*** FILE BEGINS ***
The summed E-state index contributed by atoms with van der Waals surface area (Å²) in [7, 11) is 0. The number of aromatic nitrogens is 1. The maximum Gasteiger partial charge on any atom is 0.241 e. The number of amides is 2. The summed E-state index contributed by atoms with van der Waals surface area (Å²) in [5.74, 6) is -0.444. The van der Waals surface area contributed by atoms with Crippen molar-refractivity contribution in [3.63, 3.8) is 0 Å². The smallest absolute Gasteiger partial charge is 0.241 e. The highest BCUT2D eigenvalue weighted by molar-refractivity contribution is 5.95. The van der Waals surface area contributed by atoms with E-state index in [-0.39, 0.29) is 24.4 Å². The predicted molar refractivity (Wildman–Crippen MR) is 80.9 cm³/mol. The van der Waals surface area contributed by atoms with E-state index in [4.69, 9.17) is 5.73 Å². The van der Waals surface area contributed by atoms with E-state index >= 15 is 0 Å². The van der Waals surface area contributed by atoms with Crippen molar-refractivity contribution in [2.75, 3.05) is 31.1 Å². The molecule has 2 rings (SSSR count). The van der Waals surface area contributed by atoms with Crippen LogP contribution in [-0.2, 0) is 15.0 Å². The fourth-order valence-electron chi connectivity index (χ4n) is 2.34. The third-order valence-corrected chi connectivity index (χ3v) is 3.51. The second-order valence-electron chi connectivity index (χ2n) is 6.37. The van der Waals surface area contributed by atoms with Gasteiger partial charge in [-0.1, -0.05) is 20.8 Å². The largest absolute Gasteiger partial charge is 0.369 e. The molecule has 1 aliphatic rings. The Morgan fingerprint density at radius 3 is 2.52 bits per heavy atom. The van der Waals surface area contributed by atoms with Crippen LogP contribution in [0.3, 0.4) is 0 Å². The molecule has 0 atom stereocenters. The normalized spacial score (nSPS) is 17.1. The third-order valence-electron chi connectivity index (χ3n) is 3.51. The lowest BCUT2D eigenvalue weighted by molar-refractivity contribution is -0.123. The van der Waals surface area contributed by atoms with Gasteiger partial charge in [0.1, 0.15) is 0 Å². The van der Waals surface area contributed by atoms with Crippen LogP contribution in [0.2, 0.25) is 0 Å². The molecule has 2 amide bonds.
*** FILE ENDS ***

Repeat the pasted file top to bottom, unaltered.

The summed E-state index contributed by atoms with van der Waals surface area (Å²) in [7, 11) is 0. The number of aromatic nitrogens is 1. The maximum Gasteiger partial charge on any atom is 0.241 e. The number of amides is 2. The summed E-state index contributed by atoms with van der Waals surface area (Å²) in [5.74, 6) is -0.444. The van der Waals surface area contributed by atoms with Crippen molar-refractivity contribution in [3.63, 3.8) is 0 Å². The smallest absolute Gasteiger partial charge is 0.241 e. The highest BCUT2D eigenvalue weighted by molar-refractivity contribution is 5.95. The van der Waals surface area contributed by atoms with E-state index in [-0.39, 0.29) is 24.4 Å². The predicted molar refractivity (Wildman–Crippen MR) is 80.9 cm³/mol. The van der Waals surface area contributed by atoms with E-state index in [4.69, 9.17) is 5.73 Å². The van der Waals surface area contributed by atoms with E-state index >= 15 is 0 Å². The van der Waals surface area contributed by atoms with Crippen molar-refractivity contribution in [2.75, 3.05) is 31.1 Å². The molecule has 2 rings (SSSR count). The van der Waals surface area contributed by atoms with Crippen LogP contribution in [-0.2, 0) is 15.0 Å². The fourth-order valence-electron chi connectivity index (χ4n) is 2.34. The third-order valence-corrected chi connectivity index (χ3v) is 3.51. The second-order valence-electron chi connectivity index (χ2n) is 6.37. The van der Waals surface area contributed by atoms with Gasteiger partial charge in [-0.1, -0.05) is 20.8 Å². The largest absolute Gasteiger partial charge is 0.369 e. The molecule has 1 aliphatic rings. The Morgan fingerprint density at radius 3 is 2.52 bits per heavy atom. The van der Waals surface area contributed by atoms with Crippen LogP contribution in [0.3, 0.4) is 0 Å². The molecule has 0 atom stereocenters. The normalized spacial score (nSPS) is 17.1. The third-order valence-electron chi connectivity index (χ3n) is 3.51. The lowest BCUT2D eigenvalue weighted by molar-refractivity contribution is -0.123. The van der Waals surface area contributed by atoms with Gasteiger partial charge in [0.1, 0.15) is 0 Å². The van der Waals surface area contributed by atoms with Crippen LogP contribution in [0.2, 0.25) is 0 Å². The molecule has 2 amide bonds.